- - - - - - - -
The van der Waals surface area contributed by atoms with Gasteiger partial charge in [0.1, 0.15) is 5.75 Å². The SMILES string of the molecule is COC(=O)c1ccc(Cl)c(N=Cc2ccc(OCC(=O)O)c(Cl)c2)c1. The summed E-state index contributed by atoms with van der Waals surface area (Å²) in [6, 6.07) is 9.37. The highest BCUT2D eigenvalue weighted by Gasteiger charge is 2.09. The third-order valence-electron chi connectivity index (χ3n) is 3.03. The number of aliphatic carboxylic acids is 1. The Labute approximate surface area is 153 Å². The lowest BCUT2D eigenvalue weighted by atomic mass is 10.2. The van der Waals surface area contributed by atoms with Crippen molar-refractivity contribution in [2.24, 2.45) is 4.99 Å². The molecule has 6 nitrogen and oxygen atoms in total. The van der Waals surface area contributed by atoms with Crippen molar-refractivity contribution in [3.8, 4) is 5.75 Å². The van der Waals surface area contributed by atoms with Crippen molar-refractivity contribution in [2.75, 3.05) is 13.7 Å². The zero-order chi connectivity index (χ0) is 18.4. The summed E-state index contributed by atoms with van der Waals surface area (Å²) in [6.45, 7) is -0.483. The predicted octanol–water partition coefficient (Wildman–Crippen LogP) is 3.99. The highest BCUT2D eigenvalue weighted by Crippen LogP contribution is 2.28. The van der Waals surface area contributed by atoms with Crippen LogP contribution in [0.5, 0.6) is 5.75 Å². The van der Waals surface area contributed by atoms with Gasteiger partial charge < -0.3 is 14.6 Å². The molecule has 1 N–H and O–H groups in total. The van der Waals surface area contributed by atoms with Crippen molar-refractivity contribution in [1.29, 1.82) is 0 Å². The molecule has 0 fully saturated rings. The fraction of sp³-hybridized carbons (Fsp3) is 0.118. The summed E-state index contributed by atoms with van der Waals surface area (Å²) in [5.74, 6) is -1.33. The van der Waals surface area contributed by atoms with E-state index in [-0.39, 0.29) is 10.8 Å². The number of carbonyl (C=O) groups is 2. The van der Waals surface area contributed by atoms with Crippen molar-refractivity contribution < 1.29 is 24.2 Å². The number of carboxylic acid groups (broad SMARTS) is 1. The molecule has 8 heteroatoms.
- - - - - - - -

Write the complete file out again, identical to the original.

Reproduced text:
The van der Waals surface area contributed by atoms with Gasteiger partial charge in [0.1, 0.15) is 5.75 Å². The SMILES string of the molecule is COC(=O)c1ccc(Cl)c(N=Cc2ccc(OCC(=O)O)c(Cl)c2)c1. The summed E-state index contributed by atoms with van der Waals surface area (Å²) in [6, 6.07) is 9.37. The highest BCUT2D eigenvalue weighted by Gasteiger charge is 2.09. The third-order valence-electron chi connectivity index (χ3n) is 3.03. The number of aliphatic carboxylic acids is 1. The Labute approximate surface area is 153 Å². The lowest BCUT2D eigenvalue weighted by atomic mass is 10.2. The van der Waals surface area contributed by atoms with Crippen molar-refractivity contribution in [2.24, 2.45) is 4.99 Å². The molecule has 6 nitrogen and oxygen atoms in total. The van der Waals surface area contributed by atoms with Crippen molar-refractivity contribution in [3.8, 4) is 5.75 Å². The van der Waals surface area contributed by atoms with Crippen molar-refractivity contribution in [2.75, 3.05) is 13.7 Å². The zero-order chi connectivity index (χ0) is 18.4. The summed E-state index contributed by atoms with van der Waals surface area (Å²) in [6.45, 7) is -0.483. The predicted octanol–water partition coefficient (Wildman–Crippen LogP) is 3.99. The highest BCUT2D eigenvalue weighted by Crippen LogP contribution is 2.28. The van der Waals surface area contributed by atoms with Crippen LogP contribution in [0.5, 0.6) is 5.75 Å². The van der Waals surface area contributed by atoms with Gasteiger partial charge < -0.3 is 14.6 Å². The molecule has 1 N–H and O–H groups in total. The van der Waals surface area contributed by atoms with Crippen molar-refractivity contribution in [1.29, 1.82) is 0 Å². The molecule has 0 fully saturated rings. The fraction of sp³-hybridized carbons (Fsp3) is 0.118. The summed E-state index contributed by atoms with van der Waals surface area (Å²) in [5.74, 6) is -1.33. The van der Waals surface area contributed by atoms with E-state index in [-0.39, 0.29) is 10.8 Å². The number of carbonyl (C=O) groups is 2. The van der Waals surface area contributed by atoms with Crippen molar-refractivity contribution < 1.29 is 24.2 Å². The number of carboxylic acid groups (broad SMARTS) is 1. The molecule has 8 heteroatoms.